Britain’s India policy

Draft statement of Britain’s India policy prepared by Secretary of State for India for the British Ambassador in Washington, 20th February 1947 (FO 371/63529)

Transcript

TOP SECRET
[INDIAN POLICY]
[FINAL DRAFT STATEMENT]

1. It has long been the policy of successive British Governments to work towards the realisation of self government in India. In pursuance of this policy an increasing measure of responsibility has been devolved on Indians and today the civil administration and the Indian Armed Forces rely to a very large extent on Indian civilians and officers. In the constitutional field the Acts of 1919 and 1935 passed by the British Parliament each represented a substantial transfer of political power. In 1940 the Coalition Government recognised the principle that Indians should themselves frame a new constitution for a fully autonomous India, and in the offer of 1942 they invited them to set up a Constituent Assembly for this purpose as soon as the war was over.

2. His Majesty’s Government believe this policy to have been the right and in accordance with sound democratic principles. Since they came into office, they have done their utmost to carry it forward to its fulfilment. The declaration of the Prime Minister of 15th March last which met with general approval in Parliament and the country, made it clear that it was for the Indian people themselves to chose their future status and constitution and that in the opinion of Her Majesty’s Government the time had come for responsibility for government of India to pass into Indian hands.

3. The Cabinet Mission which was sent to India last year spent over three months in consultation with Indian leaders in order to help them agree upon a method for determining the future constitution of India, so that the transfer of power might be smoothly and rapidly effected. It was only when it seemed clear that without some initiative from the Cabinet Mission agreement was unlikely to be reached that they put forward proposals themselves.

4. These proposals, made public in May last, envisaged that the future constitution of India should be settled by Constituent Assembly composed, in the manner suggested therein, of representatives of all communities and interests in British India and of the Indian States.

5. Since the return of the Mission an Interim Government has been set up at the centre composed of the political leaders of the major communities exercising wide powers within the existing constitution. In all the Provinces Indian Governments responsible to Legislatures are in office.

6. It is with great regret that His Majesty’s Government find there are still differences among Indian parties which are preventing the Constituent Assembly from functioning as it was intended that it should. It is the essence of the plan that the Assembly should be fully representative.

7. His Majesty’s Government desire to hand over their responsibility to authorities established by a constitution approved by all parties in India in accordance with the Cabinet Mission’s plan, but unfortunately there is at present no clear prospect that such a constitution and such authorities will emerge. The present state of uncertainty is fraught with danger and cannot be indefinitely prolonged. His Majesty’s Government wish to make it clear that it is their definite intention to effect the transference of power into responsible India hands by a date no later than June 1948.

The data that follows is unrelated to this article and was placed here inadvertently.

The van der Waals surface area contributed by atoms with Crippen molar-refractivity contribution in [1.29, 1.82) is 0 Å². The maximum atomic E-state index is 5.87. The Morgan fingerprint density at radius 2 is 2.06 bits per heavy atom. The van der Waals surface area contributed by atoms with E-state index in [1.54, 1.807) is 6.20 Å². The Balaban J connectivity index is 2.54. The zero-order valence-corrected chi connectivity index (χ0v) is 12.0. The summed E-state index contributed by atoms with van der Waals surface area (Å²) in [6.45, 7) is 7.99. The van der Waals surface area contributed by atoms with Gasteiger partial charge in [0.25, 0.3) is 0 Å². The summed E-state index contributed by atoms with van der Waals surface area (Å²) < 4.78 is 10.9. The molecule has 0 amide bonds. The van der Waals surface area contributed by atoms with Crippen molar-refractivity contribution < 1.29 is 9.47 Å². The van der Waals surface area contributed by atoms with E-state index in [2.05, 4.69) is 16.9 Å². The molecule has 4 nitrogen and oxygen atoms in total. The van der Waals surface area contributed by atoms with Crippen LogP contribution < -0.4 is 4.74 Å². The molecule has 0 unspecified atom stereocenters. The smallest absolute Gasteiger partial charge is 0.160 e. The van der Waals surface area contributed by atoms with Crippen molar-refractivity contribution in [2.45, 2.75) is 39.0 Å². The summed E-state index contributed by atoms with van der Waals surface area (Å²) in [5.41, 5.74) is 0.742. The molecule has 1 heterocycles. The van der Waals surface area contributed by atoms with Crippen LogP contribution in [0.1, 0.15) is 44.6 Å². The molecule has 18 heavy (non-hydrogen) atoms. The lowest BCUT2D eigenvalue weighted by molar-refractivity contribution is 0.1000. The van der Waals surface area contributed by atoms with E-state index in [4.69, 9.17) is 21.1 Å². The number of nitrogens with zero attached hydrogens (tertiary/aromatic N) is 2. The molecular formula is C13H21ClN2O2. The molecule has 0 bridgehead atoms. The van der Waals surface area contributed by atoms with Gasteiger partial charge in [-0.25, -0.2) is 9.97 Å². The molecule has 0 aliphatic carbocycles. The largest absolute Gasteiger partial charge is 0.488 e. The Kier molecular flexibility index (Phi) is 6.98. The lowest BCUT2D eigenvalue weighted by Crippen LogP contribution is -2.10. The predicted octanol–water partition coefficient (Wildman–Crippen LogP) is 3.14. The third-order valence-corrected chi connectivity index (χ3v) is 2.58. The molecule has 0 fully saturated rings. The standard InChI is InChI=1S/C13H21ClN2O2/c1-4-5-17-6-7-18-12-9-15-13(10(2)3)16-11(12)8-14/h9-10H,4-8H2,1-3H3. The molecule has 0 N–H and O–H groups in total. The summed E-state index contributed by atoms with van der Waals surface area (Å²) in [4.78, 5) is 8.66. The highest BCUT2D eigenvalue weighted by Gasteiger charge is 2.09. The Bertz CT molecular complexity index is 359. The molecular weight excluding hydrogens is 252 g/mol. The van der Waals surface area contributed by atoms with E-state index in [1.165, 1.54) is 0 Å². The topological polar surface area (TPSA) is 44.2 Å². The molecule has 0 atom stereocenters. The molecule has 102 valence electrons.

10. After months of hard work by the Cabinet Mission a great measure of agreement was obtained as to the method by which the constitution should be worked out. This was embodied in their statements of May last. His Majesty’s Government there agreed to recommend to Parliament a constitution there worked out, in accordance with the proposals made therein, by a fully representative Constituent Assembly. But if it should appear that such a constitution will nothave been worked out by a fully representative Assembly before the time mentioned in paragraph 7, His Majesty’s Government will have to consider to whom the powers of the Central Government in British India should be handed over, on the due date, whether as a whole to some form of central government for British India or in some areas to the existing Provincial governments, or in such other way as may seem most reasonable and in the best interests of the Indian people.

12. In regard to the Indian States, as was explicitly stated by the Cabinet Mission, His Majesty’s Government do not intend to hand over their powers and obligations under paramountcy to any Government of British India. It is not intended to bring paramountcy , as a system, to a conclusion earlier than the date of the final transfer of power, but it is contemplated that for the intervening period the relations of the Crown with individual states may be adjusted by agreement.

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